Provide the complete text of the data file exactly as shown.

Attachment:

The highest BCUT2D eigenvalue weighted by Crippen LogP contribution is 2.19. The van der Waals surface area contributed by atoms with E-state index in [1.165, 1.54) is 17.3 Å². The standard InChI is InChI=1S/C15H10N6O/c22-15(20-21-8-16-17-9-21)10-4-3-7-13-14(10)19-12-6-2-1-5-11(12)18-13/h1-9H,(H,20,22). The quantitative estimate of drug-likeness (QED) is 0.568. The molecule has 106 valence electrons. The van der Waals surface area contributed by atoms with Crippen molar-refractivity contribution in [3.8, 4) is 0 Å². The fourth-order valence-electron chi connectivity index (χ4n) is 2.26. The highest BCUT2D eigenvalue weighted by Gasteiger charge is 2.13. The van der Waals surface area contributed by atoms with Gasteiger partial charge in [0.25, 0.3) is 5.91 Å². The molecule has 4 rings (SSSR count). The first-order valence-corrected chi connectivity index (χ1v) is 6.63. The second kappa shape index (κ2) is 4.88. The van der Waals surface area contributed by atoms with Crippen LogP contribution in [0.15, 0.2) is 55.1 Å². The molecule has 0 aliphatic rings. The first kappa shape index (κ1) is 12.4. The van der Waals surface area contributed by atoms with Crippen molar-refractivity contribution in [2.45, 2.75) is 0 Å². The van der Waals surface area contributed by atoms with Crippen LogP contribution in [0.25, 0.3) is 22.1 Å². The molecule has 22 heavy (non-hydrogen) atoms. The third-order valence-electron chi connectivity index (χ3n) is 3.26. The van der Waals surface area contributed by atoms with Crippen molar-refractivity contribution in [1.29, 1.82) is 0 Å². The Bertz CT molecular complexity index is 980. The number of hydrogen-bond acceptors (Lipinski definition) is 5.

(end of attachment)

The highest BCUT2D eigenvalue weighted by Crippen LogP contribution is 2.19. The van der Waals surface area contributed by atoms with E-state index in [1.165, 1.54) is 17.3 Å². The standard InChI is InChI=1S/C15H10N6O/c22-15(20-21-8-16-17-9-21)10-4-3-7-13-14(10)19-12-6-2-1-5-11(12)18-13/h1-9H,(H,20,22). The quantitative estimate of drug-likeness (QED) is 0.568. The molecule has 106 valence electrons. The van der Waals surface area contributed by atoms with Crippen molar-refractivity contribution in [3.8, 4) is 0 Å². The fourth-order valence-electron chi connectivity index (χ4n) is 2.26. The highest BCUT2D eigenvalue weighted by Gasteiger charge is 2.13. The van der Waals surface area contributed by atoms with Gasteiger partial charge in [0.25, 0.3) is 5.91 Å². The molecule has 4 rings (SSSR count). The first-order valence-corrected chi connectivity index (χ1v) is 6.63. The second kappa shape index (κ2) is 4.88. The van der Waals surface area contributed by atoms with Crippen LogP contribution in [0.15, 0.2) is 55.1 Å². The molecule has 0 aliphatic rings. The first kappa shape index (κ1) is 12.4. The van der Waals surface area contributed by atoms with Crippen molar-refractivity contribution in [2.45, 2.75) is 0 Å². The van der Waals surface area contributed by atoms with Crippen LogP contribution in [0.25, 0.3) is 22.1 Å². The molecule has 22 heavy (non-hydrogen) atoms. The third-order valence-electron chi connectivity index (χ3n) is 3.26. The van der Waals surface area contributed by atoms with Crippen molar-refractivity contribution in [1.29, 1.82) is 0 Å². The Bertz CT molecular complexity index is 980. The number of hydrogen-bond acceptors (Lipinski definition) is 5.